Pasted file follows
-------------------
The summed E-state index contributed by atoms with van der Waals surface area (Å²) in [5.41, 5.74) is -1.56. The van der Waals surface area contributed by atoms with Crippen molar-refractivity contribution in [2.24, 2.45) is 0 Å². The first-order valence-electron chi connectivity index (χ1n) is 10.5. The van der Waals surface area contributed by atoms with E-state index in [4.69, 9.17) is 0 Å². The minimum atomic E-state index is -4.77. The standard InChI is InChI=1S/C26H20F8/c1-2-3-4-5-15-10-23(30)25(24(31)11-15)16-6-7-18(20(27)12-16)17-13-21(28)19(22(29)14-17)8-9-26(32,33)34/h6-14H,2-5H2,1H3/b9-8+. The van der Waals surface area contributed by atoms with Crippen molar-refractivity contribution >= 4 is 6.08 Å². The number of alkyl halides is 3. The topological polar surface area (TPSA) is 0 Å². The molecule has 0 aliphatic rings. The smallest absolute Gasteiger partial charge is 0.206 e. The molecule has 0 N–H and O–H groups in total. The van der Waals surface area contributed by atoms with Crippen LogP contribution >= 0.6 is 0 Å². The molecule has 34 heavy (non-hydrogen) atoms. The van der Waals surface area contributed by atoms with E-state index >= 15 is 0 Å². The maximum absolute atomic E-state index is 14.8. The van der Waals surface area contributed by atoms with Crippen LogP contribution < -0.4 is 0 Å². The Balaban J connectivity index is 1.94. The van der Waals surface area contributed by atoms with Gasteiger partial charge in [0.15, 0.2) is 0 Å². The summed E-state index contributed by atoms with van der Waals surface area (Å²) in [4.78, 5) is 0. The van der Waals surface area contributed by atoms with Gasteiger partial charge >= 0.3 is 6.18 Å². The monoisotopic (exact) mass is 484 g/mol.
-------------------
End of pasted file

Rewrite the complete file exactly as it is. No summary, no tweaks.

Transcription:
The summed E-state index contributed by atoms with van der Waals surface area (Å²) in [5.41, 5.74) is -1.56. The van der Waals surface area contributed by atoms with Crippen molar-refractivity contribution in [2.24, 2.45) is 0 Å². The first-order valence-electron chi connectivity index (χ1n) is 10.5. The van der Waals surface area contributed by atoms with E-state index in [4.69, 9.17) is 0 Å². The minimum atomic E-state index is -4.77. The standard InChI is InChI=1S/C26H20F8/c1-2-3-4-5-15-10-23(30)25(24(31)11-15)16-6-7-18(20(27)12-16)17-13-21(28)19(22(29)14-17)8-9-26(32,33)34/h6-14H,2-5H2,1H3/b9-8+. The van der Waals surface area contributed by atoms with Crippen molar-refractivity contribution >= 4 is 6.08 Å². The number of alkyl halides is 3. The topological polar surface area (TPSA) is 0 Å². The molecule has 0 aliphatic rings. The smallest absolute Gasteiger partial charge is 0.206 e. The molecule has 0 N–H and O–H groups in total. The van der Waals surface area contributed by atoms with Crippen LogP contribution >= 0.6 is 0 Å². The molecule has 34 heavy (non-hydrogen) atoms. The van der Waals surface area contributed by atoms with E-state index >= 15 is 0 Å². The maximum absolute atomic E-state index is 14.8. The van der Waals surface area contributed by atoms with Crippen LogP contribution < -0.4 is 0 Å². The Balaban J connectivity index is 1.94. The van der Waals surface area contributed by atoms with Gasteiger partial charge in [0.15, 0.2) is 0 Å². The summed E-state index contributed by atoms with van der Waals surface area (Å²) in [4.78, 5) is 0. The van der Waals surface area contributed by atoms with Gasteiger partial charge >= 0.3 is 6.18 Å². The monoisotopic (exact) mass is 484 g/mol.